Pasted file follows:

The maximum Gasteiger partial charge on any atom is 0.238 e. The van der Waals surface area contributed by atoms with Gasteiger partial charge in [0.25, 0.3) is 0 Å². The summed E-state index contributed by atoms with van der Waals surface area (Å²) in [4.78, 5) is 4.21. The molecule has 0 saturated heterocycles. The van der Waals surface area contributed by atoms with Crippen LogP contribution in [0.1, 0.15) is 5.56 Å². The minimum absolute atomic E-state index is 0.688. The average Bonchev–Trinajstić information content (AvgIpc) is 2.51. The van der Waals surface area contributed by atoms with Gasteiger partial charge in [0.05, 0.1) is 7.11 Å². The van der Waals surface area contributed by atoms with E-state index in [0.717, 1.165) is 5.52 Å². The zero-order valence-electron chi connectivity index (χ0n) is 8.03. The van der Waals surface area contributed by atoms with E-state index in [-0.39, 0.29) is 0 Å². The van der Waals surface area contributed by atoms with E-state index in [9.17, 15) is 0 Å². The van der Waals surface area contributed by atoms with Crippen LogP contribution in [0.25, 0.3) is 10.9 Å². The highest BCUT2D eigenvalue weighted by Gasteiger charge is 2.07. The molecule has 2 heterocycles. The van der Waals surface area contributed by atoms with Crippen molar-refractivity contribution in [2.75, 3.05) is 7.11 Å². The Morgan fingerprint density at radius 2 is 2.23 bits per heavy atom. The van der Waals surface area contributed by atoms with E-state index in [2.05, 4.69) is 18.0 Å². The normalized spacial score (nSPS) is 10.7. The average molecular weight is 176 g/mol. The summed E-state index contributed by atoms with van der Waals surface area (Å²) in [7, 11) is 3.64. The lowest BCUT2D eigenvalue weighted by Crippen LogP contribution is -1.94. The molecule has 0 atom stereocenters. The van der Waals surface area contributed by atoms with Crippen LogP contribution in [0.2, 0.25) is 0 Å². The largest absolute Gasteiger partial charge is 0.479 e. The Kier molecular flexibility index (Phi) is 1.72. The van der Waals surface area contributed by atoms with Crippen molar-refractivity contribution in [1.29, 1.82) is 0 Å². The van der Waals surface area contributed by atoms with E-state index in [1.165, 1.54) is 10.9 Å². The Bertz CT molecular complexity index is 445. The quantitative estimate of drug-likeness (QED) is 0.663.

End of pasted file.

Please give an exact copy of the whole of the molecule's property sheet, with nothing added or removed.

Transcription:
The maximum Gasteiger partial charge on any atom is 0.238 e. The van der Waals surface area contributed by atoms with Gasteiger partial charge in [0.25, 0.3) is 0 Å². The summed E-state index contributed by atoms with van der Waals surface area (Å²) in [4.78, 5) is 4.21. The molecule has 0 saturated heterocycles. The van der Waals surface area contributed by atoms with Crippen LogP contribution in [0.1, 0.15) is 5.56 Å². The minimum absolute atomic E-state index is 0.688. The average Bonchev–Trinajstić information content (AvgIpc) is 2.51. The van der Waals surface area contributed by atoms with Gasteiger partial charge in [0.05, 0.1) is 7.11 Å². The van der Waals surface area contributed by atoms with E-state index in [0.717, 1.165) is 5.52 Å². The zero-order valence-electron chi connectivity index (χ0n) is 8.03. The van der Waals surface area contributed by atoms with E-state index in [-0.39, 0.29) is 0 Å². The van der Waals surface area contributed by atoms with E-state index in [9.17, 15) is 0 Å². The van der Waals surface area contributed by atoms with Crippen LogP contribution in [0.25, 0.3) is 10.9 Å². The highest BCUT2D eigenvalue weighted by Gasteiger charge is 2.07. The molecule has 2 heterocycles. The van der Waals surface area contributed by atoms with Crippen molar-refractivity contribution in [2.75, 3.05) is 7.11 Å². The Morgan fingerprint density at radius 2 is 2.23 bits per heavy atom. The van der Waals surface area contributed by atoms with E-state index in [2.05, 4.69) is 18.0 Å². The normalized spacial score (nSPS) is 10.7. The average molecular weight is 176 g/mol. The summed E-state index contributed by atoms with van der Waals surface area (Å²) in [7, 11) is 3.64. The lowest BCUT2D eigenvalue weighted by Crippen LogP contribution is -1.94. The molecule has 0 atom stereocenters. The van der Waals surface area contributed by atoms with Crippen LogP contribution in [0.2, 0.25) is 0 Å². The largest absolute Gasteiger partial charge is 0.479 e. The Kier molecular flexibility index (Phi) is 1.72. The van der Waals surface area contributed by atoms with Crippen molar-refractivity contribution in [1.29, 1.82) is 0 Å². The van der Waals surface area contributed by atoms with E-state index in [1.165, 1.54) is 10.9 Å². The Bertz CT molecular complexity index is 445. The quantitative estimate of drug-likeness (QED) is 0.663.